Grantland Rice would be kinda proud

The Duke Chronicle called it “The Miracle on Franklin Street.”

The Daily Tar Heel lamentably wrote that the final shot ‘froze’ the Smith Center.

The Raleigh News & Observercharacterized the finish as the ‘craziest’ in Duke and North Carolina’s 233-gamehistory.

Yahoo Sports tagged it an ‘instant classic’ game.

The more restrained Associated Pressmerely noted the ’stunned’ UNC crowd after Austin Rivers sank a 3-pointer as time expired to cap a 13-2 run by Duke in the final 2 1/2 minutes that enabled the Blue Devils to defeat their rivals in men’s basketball last night.

While today’s writers do not embellish nearly as much as iconic mythmaker Grantland Rice did in the 1920s and 30s, we still love to gild modern sports events. That’s not to say these stories are not written well. We do far more today, especially when it comes to game analysis, background, storylines and context. But we still embroider terms like ‘miracle,’ ‘best,’ and add ‘est’ to many, many verbs.

Here’s a look at how several sportswriters assessed last night’s wild finish.

Intro graphs from the New York Times’ sports blog:

In a rivalry filled with all-time great games, Duke and North Carolina added another classic chapter Wednesday night.

No. 5 North Carolina (20-4, 7-2 Atlantic Coast Conference) and No. 10 Duke (20-4, 7-2) put on an offensive showcase early, and while the Tar Heels pulled away midway through the second half, the Blue Devils staged a furious comeback in the final minutes. After Duke came back from 10 points down with 2 minutes 18 seconds to play, the freshman Austin Rivers hit a game-winning 3-pointer as time expired to give the Blue Devils an 85-84 win in a thriller.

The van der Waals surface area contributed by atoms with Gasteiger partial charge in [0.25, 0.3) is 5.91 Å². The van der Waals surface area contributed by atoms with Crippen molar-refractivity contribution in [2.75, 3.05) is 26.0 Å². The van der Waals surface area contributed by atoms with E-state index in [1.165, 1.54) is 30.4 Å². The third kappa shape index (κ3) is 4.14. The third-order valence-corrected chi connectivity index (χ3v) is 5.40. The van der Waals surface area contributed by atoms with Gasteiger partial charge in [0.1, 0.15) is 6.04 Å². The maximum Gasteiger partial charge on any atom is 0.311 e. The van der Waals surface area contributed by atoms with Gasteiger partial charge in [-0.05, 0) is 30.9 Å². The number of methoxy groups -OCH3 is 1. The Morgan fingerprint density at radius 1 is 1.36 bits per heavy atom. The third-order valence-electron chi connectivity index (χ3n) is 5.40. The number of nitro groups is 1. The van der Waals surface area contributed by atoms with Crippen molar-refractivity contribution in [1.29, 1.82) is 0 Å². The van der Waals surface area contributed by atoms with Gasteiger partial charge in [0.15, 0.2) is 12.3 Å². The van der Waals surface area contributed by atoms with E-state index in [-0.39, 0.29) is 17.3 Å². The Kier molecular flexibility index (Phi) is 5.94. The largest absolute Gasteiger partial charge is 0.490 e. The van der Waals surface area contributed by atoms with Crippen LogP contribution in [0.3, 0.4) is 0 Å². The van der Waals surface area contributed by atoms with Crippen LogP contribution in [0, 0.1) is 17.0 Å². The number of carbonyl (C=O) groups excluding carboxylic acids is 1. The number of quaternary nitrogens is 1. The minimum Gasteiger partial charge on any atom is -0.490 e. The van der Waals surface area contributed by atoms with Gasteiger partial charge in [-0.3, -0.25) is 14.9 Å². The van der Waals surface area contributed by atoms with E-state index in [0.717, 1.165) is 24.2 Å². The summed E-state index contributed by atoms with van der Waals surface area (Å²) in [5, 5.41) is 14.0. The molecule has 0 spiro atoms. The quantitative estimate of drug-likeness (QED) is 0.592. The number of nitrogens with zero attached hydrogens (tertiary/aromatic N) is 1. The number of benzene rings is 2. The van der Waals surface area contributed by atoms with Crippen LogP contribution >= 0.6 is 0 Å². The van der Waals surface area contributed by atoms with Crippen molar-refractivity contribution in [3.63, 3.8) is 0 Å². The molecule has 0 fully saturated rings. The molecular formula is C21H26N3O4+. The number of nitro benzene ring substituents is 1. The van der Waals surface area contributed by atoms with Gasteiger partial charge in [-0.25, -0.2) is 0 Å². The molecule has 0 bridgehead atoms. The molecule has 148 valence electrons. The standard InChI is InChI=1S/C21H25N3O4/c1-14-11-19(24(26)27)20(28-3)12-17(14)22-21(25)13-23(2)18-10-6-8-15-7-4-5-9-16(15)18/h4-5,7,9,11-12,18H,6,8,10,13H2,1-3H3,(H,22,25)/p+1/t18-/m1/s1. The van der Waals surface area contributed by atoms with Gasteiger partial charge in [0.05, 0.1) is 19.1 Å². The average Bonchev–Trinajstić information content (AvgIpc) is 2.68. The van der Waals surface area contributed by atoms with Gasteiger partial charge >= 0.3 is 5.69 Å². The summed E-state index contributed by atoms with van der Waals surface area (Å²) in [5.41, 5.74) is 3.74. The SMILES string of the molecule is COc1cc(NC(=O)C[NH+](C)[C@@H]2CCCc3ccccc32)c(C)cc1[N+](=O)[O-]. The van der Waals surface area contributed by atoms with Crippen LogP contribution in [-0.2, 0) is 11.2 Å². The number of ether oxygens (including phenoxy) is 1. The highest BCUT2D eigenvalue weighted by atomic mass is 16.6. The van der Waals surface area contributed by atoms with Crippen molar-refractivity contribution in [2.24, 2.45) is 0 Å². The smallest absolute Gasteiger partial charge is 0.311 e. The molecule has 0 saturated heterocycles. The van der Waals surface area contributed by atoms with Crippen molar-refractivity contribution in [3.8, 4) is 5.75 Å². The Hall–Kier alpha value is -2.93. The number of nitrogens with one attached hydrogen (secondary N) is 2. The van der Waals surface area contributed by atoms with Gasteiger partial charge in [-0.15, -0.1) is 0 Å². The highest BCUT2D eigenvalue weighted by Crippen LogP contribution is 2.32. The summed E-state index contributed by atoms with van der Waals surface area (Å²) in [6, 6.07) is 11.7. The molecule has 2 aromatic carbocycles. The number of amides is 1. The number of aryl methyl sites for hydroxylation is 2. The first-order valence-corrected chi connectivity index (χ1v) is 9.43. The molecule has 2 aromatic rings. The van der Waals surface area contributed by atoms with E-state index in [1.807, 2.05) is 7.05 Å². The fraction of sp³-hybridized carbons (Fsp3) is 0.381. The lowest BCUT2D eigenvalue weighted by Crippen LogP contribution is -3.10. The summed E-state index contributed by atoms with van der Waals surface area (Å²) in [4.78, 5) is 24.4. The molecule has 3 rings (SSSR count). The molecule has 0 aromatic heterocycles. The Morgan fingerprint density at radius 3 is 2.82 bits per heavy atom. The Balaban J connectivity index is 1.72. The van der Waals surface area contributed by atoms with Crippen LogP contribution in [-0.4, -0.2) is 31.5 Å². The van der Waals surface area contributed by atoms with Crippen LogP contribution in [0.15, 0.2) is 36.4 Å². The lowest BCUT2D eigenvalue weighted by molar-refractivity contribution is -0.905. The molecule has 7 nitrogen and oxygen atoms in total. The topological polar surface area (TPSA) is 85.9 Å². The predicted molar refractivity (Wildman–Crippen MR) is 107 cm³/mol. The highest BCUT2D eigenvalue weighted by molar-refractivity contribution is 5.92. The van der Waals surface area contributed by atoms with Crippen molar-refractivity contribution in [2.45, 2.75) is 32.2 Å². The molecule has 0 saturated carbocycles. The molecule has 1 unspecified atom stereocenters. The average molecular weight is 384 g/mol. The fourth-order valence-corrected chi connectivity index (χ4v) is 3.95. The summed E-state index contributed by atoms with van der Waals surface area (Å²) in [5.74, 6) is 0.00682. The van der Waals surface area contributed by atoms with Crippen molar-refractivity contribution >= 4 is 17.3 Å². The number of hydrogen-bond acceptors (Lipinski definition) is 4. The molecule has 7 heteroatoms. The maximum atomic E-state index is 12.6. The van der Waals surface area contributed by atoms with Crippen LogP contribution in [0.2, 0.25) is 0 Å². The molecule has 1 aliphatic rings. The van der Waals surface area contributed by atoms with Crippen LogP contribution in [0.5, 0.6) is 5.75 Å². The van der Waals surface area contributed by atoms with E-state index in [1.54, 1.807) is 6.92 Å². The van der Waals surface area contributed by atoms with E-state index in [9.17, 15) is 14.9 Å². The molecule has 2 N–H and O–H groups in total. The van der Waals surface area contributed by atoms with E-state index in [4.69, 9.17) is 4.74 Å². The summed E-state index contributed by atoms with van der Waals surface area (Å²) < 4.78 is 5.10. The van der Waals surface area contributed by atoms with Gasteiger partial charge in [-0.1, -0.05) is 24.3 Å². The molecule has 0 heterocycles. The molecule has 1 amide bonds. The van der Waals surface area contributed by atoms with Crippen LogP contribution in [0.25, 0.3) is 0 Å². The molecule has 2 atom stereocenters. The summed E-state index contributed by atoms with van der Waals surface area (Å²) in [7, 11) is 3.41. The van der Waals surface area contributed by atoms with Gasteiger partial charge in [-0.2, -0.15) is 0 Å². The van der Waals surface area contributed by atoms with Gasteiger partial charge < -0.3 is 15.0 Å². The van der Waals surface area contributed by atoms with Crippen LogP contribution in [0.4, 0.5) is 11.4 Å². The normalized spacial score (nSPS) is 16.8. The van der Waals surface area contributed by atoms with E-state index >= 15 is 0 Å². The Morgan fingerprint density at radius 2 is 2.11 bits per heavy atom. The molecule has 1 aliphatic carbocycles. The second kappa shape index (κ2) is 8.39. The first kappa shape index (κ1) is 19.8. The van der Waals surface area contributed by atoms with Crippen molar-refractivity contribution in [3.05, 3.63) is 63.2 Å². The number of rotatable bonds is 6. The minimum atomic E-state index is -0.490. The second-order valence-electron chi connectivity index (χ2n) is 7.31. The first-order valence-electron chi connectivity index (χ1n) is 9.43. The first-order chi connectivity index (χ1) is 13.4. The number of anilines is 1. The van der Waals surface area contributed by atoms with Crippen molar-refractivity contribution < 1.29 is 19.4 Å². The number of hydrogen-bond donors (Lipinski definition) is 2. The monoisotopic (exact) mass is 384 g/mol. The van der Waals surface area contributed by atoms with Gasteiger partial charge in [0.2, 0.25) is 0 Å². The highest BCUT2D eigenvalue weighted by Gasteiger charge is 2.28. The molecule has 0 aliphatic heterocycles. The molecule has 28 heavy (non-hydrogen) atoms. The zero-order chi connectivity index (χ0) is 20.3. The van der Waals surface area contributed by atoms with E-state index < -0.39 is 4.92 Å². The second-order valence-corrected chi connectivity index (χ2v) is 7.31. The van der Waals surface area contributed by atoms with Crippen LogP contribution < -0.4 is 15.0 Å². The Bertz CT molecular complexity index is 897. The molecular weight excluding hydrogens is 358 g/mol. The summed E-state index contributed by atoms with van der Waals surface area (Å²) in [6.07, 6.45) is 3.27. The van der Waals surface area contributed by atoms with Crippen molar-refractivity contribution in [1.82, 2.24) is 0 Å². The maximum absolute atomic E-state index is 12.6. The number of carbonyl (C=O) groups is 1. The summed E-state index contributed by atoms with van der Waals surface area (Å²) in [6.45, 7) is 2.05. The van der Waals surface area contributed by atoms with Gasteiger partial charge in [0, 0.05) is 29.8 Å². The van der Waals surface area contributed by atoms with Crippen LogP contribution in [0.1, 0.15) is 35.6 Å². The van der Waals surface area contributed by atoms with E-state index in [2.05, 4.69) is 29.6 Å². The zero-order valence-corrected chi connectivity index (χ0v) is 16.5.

Duke’s victory comes on a night when Florida State shockingly dropped a game to Boston College, meaning the Blue Devils now sit atop the A.C.C. standings, tied with North Carolina and the Seminoles.

The last time Duke played an elite team on the road, on Nov. 29 against Ohio State, the Blue Devils started the game cold from the field and found themselves chasing a deficit for the entirety of the game. Facing a near must-win situation after a loss last weekend, Duke scored early and often in Chapel Hill, behind the hot shooting of its myriad perimeter players. Austin Rivers scored eight of the Blue Devils first 10 points, including two deep 3-pointers, to give Duke an early advantage it held onto throughout the first half.

Loved the Duke Chronicle story written by Andrew Beaton, who focuses on the final play in the lead and who offers explanation on how the final play evolved.

CHAPEL HILL, N.C. — With the final seconds ticking off the clock, Austin Rivers had already played the game of his life on the season’s biggest stage. But the Blue Devils still trailed by two, and the 6-foot-4 freshman stood dribbling on the right wing, guarded by 7-foot senior Tyler Zeller.

Looking first at the clock, then the imposing body in front of him, Rivers subtly jabbed, creating all the space he needed to swish a 3-pointer and give Duke an 85-84 victory over North Carolina at the Dean E. Smith Center.

Although the play was designed for Rivers to attack the lane and attempt to draw a foul, the guard came off Mason Plumlee’s pick and exploited his quickness advantage against Zeller, who could not reach his attempt.